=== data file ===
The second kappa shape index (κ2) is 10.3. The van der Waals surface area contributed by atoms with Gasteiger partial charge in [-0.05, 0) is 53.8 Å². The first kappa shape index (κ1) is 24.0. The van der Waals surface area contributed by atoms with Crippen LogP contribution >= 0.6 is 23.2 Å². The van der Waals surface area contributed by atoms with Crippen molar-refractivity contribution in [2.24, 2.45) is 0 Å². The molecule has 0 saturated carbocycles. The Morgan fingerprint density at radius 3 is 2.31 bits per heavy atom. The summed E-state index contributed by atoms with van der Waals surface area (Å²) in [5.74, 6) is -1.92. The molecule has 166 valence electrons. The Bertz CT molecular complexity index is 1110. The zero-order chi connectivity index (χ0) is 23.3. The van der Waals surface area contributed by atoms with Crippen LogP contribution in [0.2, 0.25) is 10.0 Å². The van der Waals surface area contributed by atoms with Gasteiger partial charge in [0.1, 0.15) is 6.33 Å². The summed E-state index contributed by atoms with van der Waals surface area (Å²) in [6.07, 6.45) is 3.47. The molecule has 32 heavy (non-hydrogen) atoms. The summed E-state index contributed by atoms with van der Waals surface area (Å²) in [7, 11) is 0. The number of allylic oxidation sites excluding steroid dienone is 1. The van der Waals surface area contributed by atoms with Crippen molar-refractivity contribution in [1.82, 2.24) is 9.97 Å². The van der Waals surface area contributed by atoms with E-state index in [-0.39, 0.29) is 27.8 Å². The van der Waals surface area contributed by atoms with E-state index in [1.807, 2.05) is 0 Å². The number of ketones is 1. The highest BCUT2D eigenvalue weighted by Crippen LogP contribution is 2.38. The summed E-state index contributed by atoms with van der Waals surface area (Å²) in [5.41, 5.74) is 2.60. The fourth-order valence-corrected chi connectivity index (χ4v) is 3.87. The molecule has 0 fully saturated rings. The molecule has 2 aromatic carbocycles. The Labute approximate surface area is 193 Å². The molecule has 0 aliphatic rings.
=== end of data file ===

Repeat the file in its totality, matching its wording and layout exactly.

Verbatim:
The second kappa shape index (κ2) is 10.3. The van der Waals surface area contributed by atoms with Gasteiger partial charge in [-0.05, 0) is 53.8 Å². The first kappa shape index (κ1) is 24.0. The van der Waals surface area contributed by atoms with Crippen LogP contribution >= 0.6 is 23.2 Å². The van der Waals surface area contributed by atoms with Crippen molar-refractivity contribution in [2.24, 2.45) is 0 Å². The molecule has 0 saturated carbocycles. The Morgan fingerprint density at radius 3 is 2.31 bits per heavy atom. The summed E-state index contributed by atoms with van der Waals surface area (Å²) in [5.74, 6) is -1.92. The molecule has 166 valence electrons. The Bertz CT molecular complexity index is 1110. The zero-order chi connectivity index (χ0) is 23.3. The van der Waals surface area contributed by atoms with Crippen LogP contribution in [0.2, 0.25) is 10.0 Å². The van der Waals surface area contributed by atoms with Gasteiger partial charge in [0.1, 0.15) is 6.33 Å². The summed E-state index contributed by atoms with van der Waals surface area (Å²) in [6.07, 6.45) is 3.47. The molecule has 32 heavy (non-hydrogen) atoms. The summed E-state index contributed by atoms with van der Waals surface area (Å²) in [7, 11) is 0. The number of allylic oxidation sites excluding steroid dienone is 1. The van der Waals surface area contributed by atoms with Crippen molar-refractivity contribution in [1.82, 2.24) is 9.97 Å². The van der Waals surface area contributed by atoms with E-state index in [-0.39, 0.29) is 27.8 Å². The van der Waals surface area contributed by atoms with E-state index in [1.807, 2.05) is 0 Å². The number of ketones is 1. The highest BCUT2D eigenvalue weighted by Crippen LogP contribution is 2.38. The summed E-state index contributed by atoms with van der Waals surface area (Å²) in [5.41, 5.74) is 2.60. The fourth-order valence-corrected chi connectivity index (χ4v) is 3.87. The molecule has 0 fully saturated rings. The molecule has 2 aromatic carbocycles. The Labute approximate surface area is 193 Å². The molecule has 0 aliphatic rings.